Respiratory therapists, or RTs, are very important members of the care team after lung surgery. Because patients who have lung surgery are at risk for breathing complications and pneumonia, breathing treatments are very important to ensure a healthy recovery. RTs will help administer those breathing treatments, and they may make recommendations to the other members of your team (your surgeon, residents, and APP) about which treatments might be best for you.
Physical Therapist/Occupational Therapist
Depending on the hospital’s practice and your level of activity before surgery, you may have orders for evaluation and treatment by physical and occupational therapists after surgery. These individuals will help you increase your movement, resume normal activity, and prepare you for return to your daily functions in anticipation of returning home. They also can assist in ordering medical equipment such as a walker or shower chair to use at home.
Nursing assistants will aid in your recovery by performing tasks delegated to them by your RN, such as helping you out of bed, bathing you, making your bed, taking your vital signs, checking your blood sugar, if needed, and changing your bandages.
In many hospitals, special transport staff will bring you to various locations in the hospital. They may pick you up in a wheelchair and take you for a chest x-ray or elsewhere in the hospital, if needed.
Pathologist and Radiologist
Some physicians involved in your care are very important but you won’t actually see them. The pathologist is the doctor trained to look at tissue removed by your surgeon under the microscope and provide information about the diagnosis, aggressiveness of a tumor, and whether any lymph nodes are involved. Depending on the hospital, the pathologist usually gets his/her report to your surgeon’s team anywhere from 2 to 7 days after surgery.
The radiologist is a doctor specially trained to evaluate images, such as chest x-rays, obtained during your hospitalization. While your surgeon, the APP, and residents also will likely view the images, the expert interpretation from the radiologist is often helpful in following your progress.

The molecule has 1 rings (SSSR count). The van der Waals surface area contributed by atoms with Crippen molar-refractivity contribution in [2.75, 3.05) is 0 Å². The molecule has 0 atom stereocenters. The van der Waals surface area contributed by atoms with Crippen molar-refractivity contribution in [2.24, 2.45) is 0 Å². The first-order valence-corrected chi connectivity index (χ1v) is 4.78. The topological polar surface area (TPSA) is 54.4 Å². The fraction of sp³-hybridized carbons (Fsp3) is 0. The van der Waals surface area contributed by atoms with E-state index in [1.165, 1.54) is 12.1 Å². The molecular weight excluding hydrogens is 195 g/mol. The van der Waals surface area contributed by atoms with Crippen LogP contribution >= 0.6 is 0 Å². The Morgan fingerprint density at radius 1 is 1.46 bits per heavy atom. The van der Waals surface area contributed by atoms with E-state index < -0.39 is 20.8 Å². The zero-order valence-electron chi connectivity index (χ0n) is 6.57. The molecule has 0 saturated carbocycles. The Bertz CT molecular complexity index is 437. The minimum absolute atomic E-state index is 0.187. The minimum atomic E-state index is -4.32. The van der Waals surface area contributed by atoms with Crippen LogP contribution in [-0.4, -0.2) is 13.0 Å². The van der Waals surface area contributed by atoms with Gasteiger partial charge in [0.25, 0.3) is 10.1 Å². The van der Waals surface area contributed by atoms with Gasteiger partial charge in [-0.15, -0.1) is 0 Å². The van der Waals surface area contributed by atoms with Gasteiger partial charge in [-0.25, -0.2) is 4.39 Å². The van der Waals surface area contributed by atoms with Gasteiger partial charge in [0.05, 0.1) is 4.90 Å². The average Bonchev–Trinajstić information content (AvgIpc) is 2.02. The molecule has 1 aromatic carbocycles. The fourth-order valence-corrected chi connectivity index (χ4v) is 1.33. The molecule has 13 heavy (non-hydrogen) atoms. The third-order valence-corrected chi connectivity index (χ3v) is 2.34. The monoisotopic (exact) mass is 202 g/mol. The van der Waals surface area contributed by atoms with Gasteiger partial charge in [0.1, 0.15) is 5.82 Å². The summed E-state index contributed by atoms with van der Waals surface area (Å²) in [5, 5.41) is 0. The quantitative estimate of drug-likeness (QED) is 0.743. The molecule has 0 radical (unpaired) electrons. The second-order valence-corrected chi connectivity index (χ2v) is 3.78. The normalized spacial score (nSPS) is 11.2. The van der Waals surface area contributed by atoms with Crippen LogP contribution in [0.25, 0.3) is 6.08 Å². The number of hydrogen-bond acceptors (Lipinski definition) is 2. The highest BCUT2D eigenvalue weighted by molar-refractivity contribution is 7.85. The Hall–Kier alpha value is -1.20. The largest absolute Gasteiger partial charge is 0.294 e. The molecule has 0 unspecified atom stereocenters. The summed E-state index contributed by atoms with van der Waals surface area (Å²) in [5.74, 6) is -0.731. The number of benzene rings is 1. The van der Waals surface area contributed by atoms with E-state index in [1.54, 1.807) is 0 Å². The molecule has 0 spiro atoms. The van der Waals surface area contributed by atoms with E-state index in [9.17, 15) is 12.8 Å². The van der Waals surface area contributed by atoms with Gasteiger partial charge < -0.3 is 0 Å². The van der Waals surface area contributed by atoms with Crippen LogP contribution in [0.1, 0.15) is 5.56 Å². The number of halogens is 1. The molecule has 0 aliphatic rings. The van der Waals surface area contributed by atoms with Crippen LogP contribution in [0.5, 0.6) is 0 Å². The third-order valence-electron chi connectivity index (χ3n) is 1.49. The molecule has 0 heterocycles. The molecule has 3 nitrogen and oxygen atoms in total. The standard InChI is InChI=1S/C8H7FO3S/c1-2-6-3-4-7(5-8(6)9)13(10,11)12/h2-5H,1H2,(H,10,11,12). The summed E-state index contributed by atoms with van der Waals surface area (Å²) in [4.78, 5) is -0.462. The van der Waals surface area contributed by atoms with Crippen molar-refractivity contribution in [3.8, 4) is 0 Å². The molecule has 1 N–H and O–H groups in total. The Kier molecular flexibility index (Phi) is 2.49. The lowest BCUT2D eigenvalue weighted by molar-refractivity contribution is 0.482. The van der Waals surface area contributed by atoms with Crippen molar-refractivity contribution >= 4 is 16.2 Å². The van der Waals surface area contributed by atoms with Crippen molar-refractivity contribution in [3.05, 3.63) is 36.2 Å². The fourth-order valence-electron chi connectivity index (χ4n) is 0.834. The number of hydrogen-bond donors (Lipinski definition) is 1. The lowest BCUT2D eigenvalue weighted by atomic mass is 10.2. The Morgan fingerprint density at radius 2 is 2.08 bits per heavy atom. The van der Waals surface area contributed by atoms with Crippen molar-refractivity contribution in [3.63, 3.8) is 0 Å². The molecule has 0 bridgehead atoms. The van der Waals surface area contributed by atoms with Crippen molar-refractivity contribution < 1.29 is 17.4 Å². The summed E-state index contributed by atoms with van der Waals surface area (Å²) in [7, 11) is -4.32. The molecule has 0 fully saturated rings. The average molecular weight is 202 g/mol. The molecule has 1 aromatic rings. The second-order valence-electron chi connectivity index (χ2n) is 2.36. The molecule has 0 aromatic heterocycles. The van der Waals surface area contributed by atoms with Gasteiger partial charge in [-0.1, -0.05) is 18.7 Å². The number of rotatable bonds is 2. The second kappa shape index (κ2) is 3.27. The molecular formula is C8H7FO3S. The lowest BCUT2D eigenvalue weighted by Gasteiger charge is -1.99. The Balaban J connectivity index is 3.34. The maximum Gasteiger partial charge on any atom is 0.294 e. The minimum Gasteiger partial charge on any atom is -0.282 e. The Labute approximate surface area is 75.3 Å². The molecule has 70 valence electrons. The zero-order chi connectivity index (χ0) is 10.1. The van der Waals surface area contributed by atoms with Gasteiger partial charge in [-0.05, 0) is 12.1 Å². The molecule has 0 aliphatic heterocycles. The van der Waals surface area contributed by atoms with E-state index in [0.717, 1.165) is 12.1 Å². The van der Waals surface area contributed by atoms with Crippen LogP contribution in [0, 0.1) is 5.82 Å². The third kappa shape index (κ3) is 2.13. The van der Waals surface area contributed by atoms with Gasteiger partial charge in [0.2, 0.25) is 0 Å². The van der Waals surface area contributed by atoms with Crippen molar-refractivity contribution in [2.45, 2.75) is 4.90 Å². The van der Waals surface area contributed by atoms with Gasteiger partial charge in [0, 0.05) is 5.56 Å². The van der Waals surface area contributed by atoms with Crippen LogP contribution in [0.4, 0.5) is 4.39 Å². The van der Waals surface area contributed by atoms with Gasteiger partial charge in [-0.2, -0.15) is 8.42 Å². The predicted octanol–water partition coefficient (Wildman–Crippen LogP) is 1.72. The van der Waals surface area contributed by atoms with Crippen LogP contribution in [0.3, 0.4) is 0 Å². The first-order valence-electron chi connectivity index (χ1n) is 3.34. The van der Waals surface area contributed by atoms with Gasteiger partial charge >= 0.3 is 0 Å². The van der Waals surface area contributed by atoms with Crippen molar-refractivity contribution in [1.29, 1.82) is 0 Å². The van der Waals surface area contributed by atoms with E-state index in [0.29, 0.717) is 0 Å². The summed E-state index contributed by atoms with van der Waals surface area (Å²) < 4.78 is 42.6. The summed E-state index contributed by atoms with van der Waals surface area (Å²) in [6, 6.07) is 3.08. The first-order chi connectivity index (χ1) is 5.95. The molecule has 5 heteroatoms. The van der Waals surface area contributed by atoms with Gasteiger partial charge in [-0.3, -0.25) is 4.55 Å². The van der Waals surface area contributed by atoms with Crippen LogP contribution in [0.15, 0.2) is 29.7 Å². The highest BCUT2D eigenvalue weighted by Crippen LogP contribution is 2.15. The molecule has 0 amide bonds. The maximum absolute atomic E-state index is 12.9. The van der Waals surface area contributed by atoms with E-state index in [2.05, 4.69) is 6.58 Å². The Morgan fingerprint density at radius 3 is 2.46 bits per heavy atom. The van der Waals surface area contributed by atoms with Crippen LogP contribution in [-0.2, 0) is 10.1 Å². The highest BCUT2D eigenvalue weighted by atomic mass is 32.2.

Depending on your pre-existing medical problems and any complications that you develop, other teams or specialists may be involved in your care. If you had an epidural placed or if you are on pain medications before your surgery, a special pain management team may be involved. If your surgeon admits you to the intensive care unit after surgery, a critical care team led by an intensivist may help manage moment-to-moment issues. A number of other specialty teams—such as cardiology, nephrology (kidneys), and many others—potentially could be involved, depending on how you are doing. Importantly, while you may need a medical oncologist or radiation oncologist to help with your cancer care after surgery, these individuals are not typically involved during the inpatient postoperative hospitalization.
Wherever you have your operation, there are several people who will be involved in your care. Your successful recovery truly takes a team. While the team members mentioned above each have their areas of expertise, remember that everyone wants to help. If you have a question or concern, go ahead and ask! If the person you ask doesn’t know the answer, he or she certainly can find someone who does.
Finally, remember that the surgeon leads your team, but everyone else has very important roles. You and your family also are key members of the team, and your efforts and participation contribute greatly to the course of your postoperative recovery.
The opinions expressed in this article are those of the author and do not necessarily reflect the views of The Society of Thoracic Surgeons.
The STS mission is to advance cardiothoracic surgeons’ delivery of the highest quality patient care through collaboration, education, research, and advocacy.